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RE: Frost footings - whats the big deal?

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The City of Chicago (frost depth of 42”) allows minor/secondary one story structures (garages, decks, etc.) to be supported on 12-18”

Deep foundations provided the foundation and superstructure is “engineered” to resist any frost heave movements.


Nice provision, especially since in Chicago, you can’t even plant a geranium (or so it seems) without getting City approval on the excavation.




David L. Fisher SE PE

Senior Director


Cape Cod Grand Cayman Holdings Ltd. - Cayman

Fisher+Partners Structural Engineers Ltd. - Cayman

372 West Ontario Chicago 60610

75 Fort Street Georgetown Grand Cayman BWI

319 A Street Boston 02210




312.573.1726 facsimile

312.622.0409 mobile





From: Jim Wilson [mailto:wilsonengineers(--nospam--at)]
Sent: Monday, November 05, 2007 9:36 AM
To: seaint(--nospam--at)
Subject: Frost footings - whats the big deal?


Frost footing issues are a real hot-button topic with local inspectors.  But in some cases I think they are going overboard in their interpretation and critical review.  Are there any legitimate references or theories on how or when frost depth requirements can perhaps be relaxed?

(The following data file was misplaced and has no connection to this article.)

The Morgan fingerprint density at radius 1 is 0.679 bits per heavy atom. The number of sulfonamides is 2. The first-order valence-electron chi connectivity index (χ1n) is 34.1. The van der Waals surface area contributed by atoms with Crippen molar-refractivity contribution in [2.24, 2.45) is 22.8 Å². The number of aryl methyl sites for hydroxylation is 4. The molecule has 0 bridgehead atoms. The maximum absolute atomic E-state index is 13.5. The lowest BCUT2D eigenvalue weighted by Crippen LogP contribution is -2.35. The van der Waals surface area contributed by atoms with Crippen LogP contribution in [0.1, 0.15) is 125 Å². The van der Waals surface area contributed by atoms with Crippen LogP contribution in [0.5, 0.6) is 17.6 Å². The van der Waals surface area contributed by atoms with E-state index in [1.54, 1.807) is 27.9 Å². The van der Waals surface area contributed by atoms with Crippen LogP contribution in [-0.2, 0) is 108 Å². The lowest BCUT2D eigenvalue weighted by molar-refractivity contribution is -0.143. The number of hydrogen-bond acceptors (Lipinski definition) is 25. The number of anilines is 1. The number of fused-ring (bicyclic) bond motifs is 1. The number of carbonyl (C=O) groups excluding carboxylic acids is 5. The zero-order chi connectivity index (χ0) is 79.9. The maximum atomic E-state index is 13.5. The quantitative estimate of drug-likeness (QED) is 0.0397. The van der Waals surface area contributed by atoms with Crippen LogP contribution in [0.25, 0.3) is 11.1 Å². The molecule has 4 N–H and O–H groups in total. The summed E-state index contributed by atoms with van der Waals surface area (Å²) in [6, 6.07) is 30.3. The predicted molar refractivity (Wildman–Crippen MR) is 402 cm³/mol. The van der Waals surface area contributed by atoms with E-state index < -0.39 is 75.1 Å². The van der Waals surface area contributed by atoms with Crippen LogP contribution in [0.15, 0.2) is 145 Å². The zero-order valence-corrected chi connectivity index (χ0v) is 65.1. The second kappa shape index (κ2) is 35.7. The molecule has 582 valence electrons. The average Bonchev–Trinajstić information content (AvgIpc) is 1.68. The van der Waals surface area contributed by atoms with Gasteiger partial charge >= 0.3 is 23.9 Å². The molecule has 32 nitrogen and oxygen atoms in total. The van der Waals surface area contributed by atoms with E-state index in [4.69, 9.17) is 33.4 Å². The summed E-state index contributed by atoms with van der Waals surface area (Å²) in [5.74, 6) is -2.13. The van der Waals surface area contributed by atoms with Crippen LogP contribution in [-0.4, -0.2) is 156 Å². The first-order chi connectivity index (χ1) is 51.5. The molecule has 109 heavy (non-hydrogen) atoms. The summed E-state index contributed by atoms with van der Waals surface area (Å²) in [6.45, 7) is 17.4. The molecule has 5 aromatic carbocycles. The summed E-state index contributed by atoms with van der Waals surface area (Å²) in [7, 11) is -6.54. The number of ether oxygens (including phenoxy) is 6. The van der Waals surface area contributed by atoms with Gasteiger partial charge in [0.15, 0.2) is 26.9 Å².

For example,

-Are frost footings appropriate when adding a small addition to an existing structure not on frost footings?  If a house has worked for 100 years with 18" deep footings, won't adding 48" deep footings next to them cause potential heave differentials?

-If an existing garage slab opening is not on frost footings because the rest of the foundation has 4' of dirt piled around it, and the slab has no cracks after 40 years, isn't it acceptable to leave it alone without underpinning this small area?

-If deck footings go down 24" instead of 48", is that acceptable, even if it is not ideal?


These are similar to situations I have seen where inspectors are drawing a line in the sand.  The costs they are subjecting homeowners to to make repairs seems to exceed the risk of some possibly slight foundation movement.


Local frost depth in northeast PA is 42" or 48".  Ground is often very sandy and rocky with positive drainage. 


Jim Wilson, PE

Stroudsburg, PA